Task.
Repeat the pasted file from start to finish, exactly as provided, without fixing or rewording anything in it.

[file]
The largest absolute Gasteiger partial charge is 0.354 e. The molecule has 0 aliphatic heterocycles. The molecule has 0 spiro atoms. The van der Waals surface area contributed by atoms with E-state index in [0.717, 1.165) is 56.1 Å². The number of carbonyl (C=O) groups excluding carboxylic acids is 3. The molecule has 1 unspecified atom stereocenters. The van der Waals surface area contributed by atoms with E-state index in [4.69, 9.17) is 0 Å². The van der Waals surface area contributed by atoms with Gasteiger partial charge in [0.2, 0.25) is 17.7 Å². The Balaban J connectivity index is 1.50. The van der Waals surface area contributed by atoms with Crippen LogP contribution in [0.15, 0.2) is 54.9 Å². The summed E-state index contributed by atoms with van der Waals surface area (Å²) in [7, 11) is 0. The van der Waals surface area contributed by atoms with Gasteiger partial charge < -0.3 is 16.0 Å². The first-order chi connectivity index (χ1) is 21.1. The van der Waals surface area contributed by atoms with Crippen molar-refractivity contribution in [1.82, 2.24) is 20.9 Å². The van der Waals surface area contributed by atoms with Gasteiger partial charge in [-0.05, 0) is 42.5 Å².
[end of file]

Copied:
The largest absolute Gasteiger partial charge is 0.354 e. The molecule has 0 aliphatic heterocycles. The molecule has 0 spiro atoms. The van der Waals surface area contributed by atoms with E-state index in [0.717, 1.165) is 56.1 Å². The number of carbonyl (C=O) groups excluding carboxylic acids is 3. The molecule has 1 unspecified atom stereocenters. The van der Waals surface area contributed by atoms with E-state index in [4.69, 9.17) is 0 Å². The van der Waals surface area contributed by atoms with Gasteiger partial charge in [0.2, 0.25) is 17.7 Å². The Balaban J connectivity index is 1.50. The van der Waals surface area contributed by atoms with Crippen LogP contribution in [0.15, 0.2) is 54.9 Å². The summed E-state index contributed by atoms with van der Waals surface area (Å²) in [7, 11) is 0. The van der Waals surface area contributed by atoms with Gasteiger partial charge < -0.3 is 16.0 Å². The first-order chi connectivity index (χ1) is 21.1. The van der Waals surface area contributed by atoms with Crippen molar-refractivity contribution in [1.82, 2.24) is 20.9 Å². The van der Waals surface area contributed by atoms with Gasteiger partial charge in [-0.05, 0) is 42.5 Å².